(In what’s called “Lenin’s Testament,” the ailing Bolshevik chief wrote in 1922: “Stalin is too rude and this defect… becomes intolerable in a Secretary-General. That is why I suggest the comrades think about a way of removing Staling from that post and appointing another man…” “Lenin’s Testament” was suppressed until Nikita Khrushchev’s “secret speech” at the 1956 20th Party Congress.)

Snowball represents Leon Trotsky, the Bolshevik who led the Red Army and preached a theory of worldwide workers’ revolts called “Permanent Revolution.” In the play, Snowball triumphantly leads “the Battle of the Cowshed” and dispatches pigeons far and wide to spread Animal Farm’s “Animalist” message to other creatures, to spread the Rebellion. Like Trotsky who lost a faction fight with Stalin, Snowball is banished by the scheming Napoleon and Squealer and eventually liquidated. The power struggle between the sincere Snowball and plotting, “practical” pig Napoleon perfectly captures the faction fight between Trotsky and Stalin, and is quite heartbreaking to behold.

Deborah Strang and Ensemble Photo by Craig Schwartz

Deborah Strang and Ensemble Photo by Craig Schwartz

Jackson excels as Snowball, and although he is also good in his double role as Mr. Whymper, the capitalist who does business with Napoleon, I think it was, from an ideological perspective (although I understand that there are other reasons why casting decisions are made), a mistake to also cast the actor who portrays Trotsky, the apostle of Permanent Revolution, as the businessman Whymper, who may be based on Armand Hammer, the so-called “Lenin’s favorite capitalist.” (It would have been delicious to have actor Armie Hammer depict a character who may have been inspired by his own great-grandfather.)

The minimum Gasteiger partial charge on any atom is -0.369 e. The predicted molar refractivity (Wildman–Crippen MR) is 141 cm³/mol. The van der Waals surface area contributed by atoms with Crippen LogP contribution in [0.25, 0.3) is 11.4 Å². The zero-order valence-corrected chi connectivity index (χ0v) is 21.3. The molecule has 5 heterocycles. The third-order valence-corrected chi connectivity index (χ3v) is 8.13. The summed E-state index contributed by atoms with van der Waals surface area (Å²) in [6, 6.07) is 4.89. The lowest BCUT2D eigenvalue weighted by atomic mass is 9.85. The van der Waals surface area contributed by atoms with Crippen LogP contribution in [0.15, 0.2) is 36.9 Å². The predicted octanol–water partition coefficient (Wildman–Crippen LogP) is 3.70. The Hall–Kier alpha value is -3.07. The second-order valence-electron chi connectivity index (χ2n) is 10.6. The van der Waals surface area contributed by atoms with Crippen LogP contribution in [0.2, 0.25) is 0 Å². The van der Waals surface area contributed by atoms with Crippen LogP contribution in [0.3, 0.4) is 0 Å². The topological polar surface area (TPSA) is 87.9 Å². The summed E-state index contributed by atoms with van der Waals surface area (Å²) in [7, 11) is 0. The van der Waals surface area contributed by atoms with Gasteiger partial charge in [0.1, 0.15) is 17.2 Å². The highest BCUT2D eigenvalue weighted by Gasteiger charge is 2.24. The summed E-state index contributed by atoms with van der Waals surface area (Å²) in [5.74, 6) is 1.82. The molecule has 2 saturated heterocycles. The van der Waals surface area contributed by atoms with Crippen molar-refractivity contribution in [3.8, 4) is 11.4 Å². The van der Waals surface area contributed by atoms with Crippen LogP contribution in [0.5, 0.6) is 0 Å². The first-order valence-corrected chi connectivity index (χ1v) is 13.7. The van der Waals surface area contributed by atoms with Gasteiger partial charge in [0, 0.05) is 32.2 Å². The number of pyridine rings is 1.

The hard-working, steadfast, loyal carthorse Boxer (powerfully played by Geoff Elliott) is inspired by miner Aleksei Grigorievich Stakhanov, widely emulated as a model worker in the USSR for his prodigious productivity during the second five-year plan. The sincere but uneducated, misled horse’s answer to everything is to “work harder” and believe that Napoleon is always right.

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Squealer (Trisha Miller), the pigs’ propagandist, is a glib porker exercising persuasive power over the other animals reminded me of Politburo member Grigory Zinoviev as portrayed by Jerzy Kosinski in Warren Beatty’s 1981 epic Reds, as an icy, ironfisted agitprop officer rewriting American journalist John Reed’s (Beatty) speeches. Given the role that propaganda on social media and in other outlets plays nowadays, with the “big Lie,” “fake news,” and so on, Squealer’s role is very timely.